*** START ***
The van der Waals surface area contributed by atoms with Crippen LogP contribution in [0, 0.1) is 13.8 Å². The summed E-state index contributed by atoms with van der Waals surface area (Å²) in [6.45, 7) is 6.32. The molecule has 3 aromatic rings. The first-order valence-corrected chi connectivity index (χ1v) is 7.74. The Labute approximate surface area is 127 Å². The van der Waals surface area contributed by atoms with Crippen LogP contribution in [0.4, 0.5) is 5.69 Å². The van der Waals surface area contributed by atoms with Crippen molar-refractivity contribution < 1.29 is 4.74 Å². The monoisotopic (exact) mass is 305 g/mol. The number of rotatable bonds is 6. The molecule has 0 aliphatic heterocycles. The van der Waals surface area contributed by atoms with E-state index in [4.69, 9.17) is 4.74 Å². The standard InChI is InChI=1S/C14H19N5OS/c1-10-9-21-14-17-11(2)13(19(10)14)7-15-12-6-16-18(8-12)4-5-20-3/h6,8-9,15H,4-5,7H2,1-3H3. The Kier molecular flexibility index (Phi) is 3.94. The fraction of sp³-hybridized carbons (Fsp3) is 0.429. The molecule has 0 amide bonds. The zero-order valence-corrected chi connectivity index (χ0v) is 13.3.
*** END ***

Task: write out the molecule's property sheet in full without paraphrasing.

The van der Waals surface area contributed by atoms with Crippen LogP contribution in [0, 0.1) is 13.8 Å². The summed E-state index contributed by atoms with van der Waals surface area (Å²) in [6.45, 7) is 6.32. The molecule has 3 aromatic rings. The first-order valence-corrected chi connectivity index (χ1v) is 7.74. The Labute approximate surface area is 127 Å². The van der Waals surface area contributed by atoms with Crippen LogP contribution in [0.4, 0.5) is 5.69 Å². The van der Waals surface area contributed by atoms with Crippen molar-refractivity contribution < 1.29 is 4.74 Å². The monoisotopic (exact) mass is 305 g/mol. The number of rotatable bonds is 6. The molecule has 0 aliphatic heterocycles. The van der Waals surface area contributed by atoms with E-state index in [4.69, 9.17) is 4.74 Å². The standard InChI is InChI=1S/C14H19N5OS/c1-10-9-21-14-17-11(2)13(19(10)14)7-15-12-6-16-18(8-12)4-5-20-3/h6,8-9,15H,4-5,7H2,1-3H3. The Kier molecular flexibility index (Phi) is 3.94. The fraction of sp³-hybridized carbons (Fsp3) is 0.429. The molecule has 0 amide bonds. The zero-order valence-corrected chi connectivity index (χ0v) is 13.3.